Battle Born Progress | 80th Legislative Session delivers progressive victories for Nevada
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80th Legislative Session delivers progressive victories for Nevada

FOR IMMEDIATE RELEASE: June 4, 2019

Contact: Will Pregman, wpregman@battlebornprogress.org, 702.752.0656

CARSON CITY, NV – The Nevada State Legislature adjourned Monday night, concluding it’s historic 80th Session. For the first time in two decades, the business of the state was stewarded by a Democratic Governor, and Nevada became the first state in the nation to have a female-majority state legislature.

The Legislature passed several key pieces of legislation that progressive activists have been organizing around for years. However, the results of the Session also uncovered a few policy areas in which more work needs to be done to ensure we continue to make progress in Nevada. We are encouraged by the progress that was made and look forward to continuing our work over the next two years with our elected officials.

Executive Director of Battle Born Progress, Annette Magnus, issued the following statement:

We saw a number of incredible pieces of legislation pass through the Legislature this session. In 120 days, the Legislature passed background checks on all gun sales, prioritized public education, passed good clean energy and conservation policy, ensured better access and security for our electoral process, made progress on economic justice, and once and for all, took positive steps to begin to reform our criminal justice system, made healthcare and prescription drugs more affordable, just to name a few. This is a very impressive list of accomplishments.

Governor Steve Sisolak delivered on his promises and we commend his leadership this session to help move Nevada forward.

We are also thankful for the leadership of Speaker of the Assembly Jason Frierson and Senate Majority Leader Nicole Cannizzaro for making great progress on these issues. In particular, we are impressed with their handling of education funding this session, putting forward a very ambitious budget proposal which permanently extends the modified business tax as a revenue source. By contrast, their Republican colleagues refused to come to the table to support eliminating the sunset on a tax many of them have supported in the past, and instead opted to vote against funding public schools, school safety, and educator salaries. Choosing between funding education and giving a tax cut to corporations should not have been difficult. And yet, the Republican leadership in both Houses could not bring themselves to make the right choice.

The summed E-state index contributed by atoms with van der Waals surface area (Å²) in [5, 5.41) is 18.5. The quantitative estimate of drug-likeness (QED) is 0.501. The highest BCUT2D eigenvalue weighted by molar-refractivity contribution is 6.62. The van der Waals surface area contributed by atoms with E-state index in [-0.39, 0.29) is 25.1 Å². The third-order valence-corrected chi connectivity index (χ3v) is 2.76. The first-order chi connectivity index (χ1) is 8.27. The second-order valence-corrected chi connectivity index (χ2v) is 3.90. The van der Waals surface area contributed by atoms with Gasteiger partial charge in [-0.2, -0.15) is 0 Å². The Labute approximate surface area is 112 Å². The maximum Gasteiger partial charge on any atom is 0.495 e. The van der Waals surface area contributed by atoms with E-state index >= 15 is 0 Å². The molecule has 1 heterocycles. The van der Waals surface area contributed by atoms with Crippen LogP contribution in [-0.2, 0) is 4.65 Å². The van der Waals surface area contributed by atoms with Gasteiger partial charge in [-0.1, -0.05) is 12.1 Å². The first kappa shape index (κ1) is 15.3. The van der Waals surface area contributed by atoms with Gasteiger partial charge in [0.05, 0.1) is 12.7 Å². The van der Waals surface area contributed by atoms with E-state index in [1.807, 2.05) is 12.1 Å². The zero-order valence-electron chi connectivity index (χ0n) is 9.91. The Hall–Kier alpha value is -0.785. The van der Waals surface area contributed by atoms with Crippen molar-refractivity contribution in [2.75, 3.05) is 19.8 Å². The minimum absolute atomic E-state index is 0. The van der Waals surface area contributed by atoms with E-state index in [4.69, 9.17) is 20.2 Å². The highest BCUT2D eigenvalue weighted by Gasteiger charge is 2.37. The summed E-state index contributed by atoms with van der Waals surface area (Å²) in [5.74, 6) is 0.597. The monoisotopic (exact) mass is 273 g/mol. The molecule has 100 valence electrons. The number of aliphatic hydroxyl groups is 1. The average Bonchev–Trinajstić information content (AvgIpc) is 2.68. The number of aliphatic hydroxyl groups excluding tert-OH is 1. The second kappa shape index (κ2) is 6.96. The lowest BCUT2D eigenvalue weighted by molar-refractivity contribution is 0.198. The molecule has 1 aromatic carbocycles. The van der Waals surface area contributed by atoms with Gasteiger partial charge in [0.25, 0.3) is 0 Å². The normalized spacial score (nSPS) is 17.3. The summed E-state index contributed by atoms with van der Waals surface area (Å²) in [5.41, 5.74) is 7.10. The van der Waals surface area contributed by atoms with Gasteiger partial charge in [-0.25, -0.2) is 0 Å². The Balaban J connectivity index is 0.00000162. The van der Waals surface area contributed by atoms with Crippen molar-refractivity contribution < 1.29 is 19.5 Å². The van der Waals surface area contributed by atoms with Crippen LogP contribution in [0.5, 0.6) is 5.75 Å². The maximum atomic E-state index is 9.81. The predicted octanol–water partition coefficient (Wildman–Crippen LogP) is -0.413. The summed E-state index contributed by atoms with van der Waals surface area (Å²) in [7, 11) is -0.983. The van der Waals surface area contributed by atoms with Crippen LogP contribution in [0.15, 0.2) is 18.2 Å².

While we celebrate the many victories we achieved this session, it’s important to recognize where some of our expectations fell short of being met. First and foremost, the Legislature backed away from repealing state preemption for gun laws that would have empowered County Commissions to enact life-saving, common sense policy in the aftermath of the October 1st mass shooting. This will be a priority that we plan to pursue the next session.

Similarly, while we are appreciative of the first steps to expand solar access this session, the Legislature missed an opportunity to give low-income Nevadans a pathway to true, community-led energy development in the form of community solar. This program passed the Legislature in 2017 but was vetoed by the previous Governor. We will continue our work on this issue until we have a real community solar program in Nevada.

Additionally, the Governor’s veto of legislation to sign Nevada onto the National Popular Vote interstate compact was disappointing, as the bill would have been a step toward ensuring that a person’s vote for President would matter regardless of geography or party affiliation.

Finally, when it comes to funding our public schools, the Legislature regrettably left out educators and community stakeholders in crafting a new education funding formula and continued to fund Opportunity Scholarship vouchers. The result, even after an amendment, was a formula that included no new funding, an overall decrease in funding to rural schools, and less support for Zoom and Victory schools. We will continue to call for a more equitable funding formula and a complete end to the Opportunity Scholarship program.

Overall, we are pleased with the progress we have been able to make this session and we will work to advance our core issues as an organization in the interim so that we can continue to move our agenda forward in future sessions.”